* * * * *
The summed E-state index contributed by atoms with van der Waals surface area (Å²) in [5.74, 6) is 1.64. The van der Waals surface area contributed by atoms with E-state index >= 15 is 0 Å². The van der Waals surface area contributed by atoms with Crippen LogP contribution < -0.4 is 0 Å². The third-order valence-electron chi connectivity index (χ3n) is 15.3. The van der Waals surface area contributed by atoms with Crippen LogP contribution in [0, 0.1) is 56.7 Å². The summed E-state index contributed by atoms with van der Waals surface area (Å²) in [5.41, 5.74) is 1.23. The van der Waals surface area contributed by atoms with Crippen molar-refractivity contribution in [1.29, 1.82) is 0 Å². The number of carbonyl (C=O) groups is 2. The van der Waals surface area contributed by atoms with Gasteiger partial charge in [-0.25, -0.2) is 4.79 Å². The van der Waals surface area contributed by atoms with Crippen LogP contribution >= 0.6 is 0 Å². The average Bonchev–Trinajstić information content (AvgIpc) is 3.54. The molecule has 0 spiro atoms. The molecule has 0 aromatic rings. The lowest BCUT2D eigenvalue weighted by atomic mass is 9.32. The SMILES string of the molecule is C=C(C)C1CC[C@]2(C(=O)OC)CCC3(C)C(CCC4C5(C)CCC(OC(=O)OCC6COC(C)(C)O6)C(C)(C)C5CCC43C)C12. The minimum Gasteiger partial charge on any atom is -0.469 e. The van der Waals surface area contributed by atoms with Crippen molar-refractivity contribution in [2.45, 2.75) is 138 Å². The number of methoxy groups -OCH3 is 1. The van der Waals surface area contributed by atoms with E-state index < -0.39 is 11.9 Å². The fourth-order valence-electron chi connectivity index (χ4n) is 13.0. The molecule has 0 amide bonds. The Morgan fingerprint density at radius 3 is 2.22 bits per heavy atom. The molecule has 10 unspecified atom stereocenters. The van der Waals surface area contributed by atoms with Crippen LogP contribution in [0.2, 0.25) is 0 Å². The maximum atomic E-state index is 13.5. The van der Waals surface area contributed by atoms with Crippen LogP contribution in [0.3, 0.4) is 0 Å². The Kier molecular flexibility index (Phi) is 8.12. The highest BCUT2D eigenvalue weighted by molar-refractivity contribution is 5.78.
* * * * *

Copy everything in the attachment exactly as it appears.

The summed E-state index contributed by atoms with van der Waals surface area (Å²) in [5.74, 6) is 1.64. The van der Waals surface area contributed by atoms with E-state index >= 15 is 0 Å². The van der Waals surface area contributed by atoms with Crippen LogP contribution < -0.4 is 0 Å². The third-order valence-electron chi connectivity index (χ3n) is 15.3. The van der Waals surface area contributed by atoms with Crippen LogP contribution in [0, 0.1) is 56.7 Å². The summed E-state index contributed by atoms with van der Waals surface area (Å²) in [5.41, 5.74) is 1.23. The van der Waals surface area contributed by atoms with Crippen molar-refractivity contribution in [1.29, 1.82) is 0 Å². The number of carbonyl (C=O) groups is 2. The van der Waals surface area contributed by atoms with Gasteiger partial charge in [-0.25, -0.2) is 4.79 Å². The van der Waals surface area contributed by atoms with Crippen LogP contribution >= 0.6 is 0 Å². The average Bonchev–Trinajstić information content (AvgIpc) is 3.54. The molecule has 0 spiro atoms. The molecule has 0 aromatic rings. The lowest BCUT2D eigenvalue weighted by atomic mass is 9.32. The SMILES string of the molecule is C=C(C)C1CC[C@]2(C(=O)OC)CCC3(C)C(CCC4C5(C)CCC(OC(=O)OCC6COC(C)(C)O6)C(C)(C)C5CCC43C)C12. The minimum Gasteiger partial charge on any atom is -0.469 e. The van der Waals surface area contributed by atoms with Crippen molar-refractivity contribution in [2.45, 2.75) is 138 Å². The number of methoxy groups -OCH3 is 1. The van der Waals surface area contributed by atoms with E-state index < -0.39 is 11.9 Å². The fourth-order valence-electron chi connectivity index (χ4n) is 13.0. The molecule has 0 amide bonds. The Morgan fingerprint density at radius 3 is 2.22 bits per heavy atom. The molecule has 10 unspecified atom stereocenters. The van der Waals surface area contributed by atoms with Crippen LogP contribution in [0.2, 0.25) is 0 Å². The maximum atomic E-state index is 13.5. The van der Waals surface area contributed by atoms with Crippen LogP contribution in [0.3, 0.4) is 0 Å². The Kier molecular flexibility index (Phi) is 8.12. The highest BCUT2D eigenvalue weighted by molar-refractivity contribution is 5.78.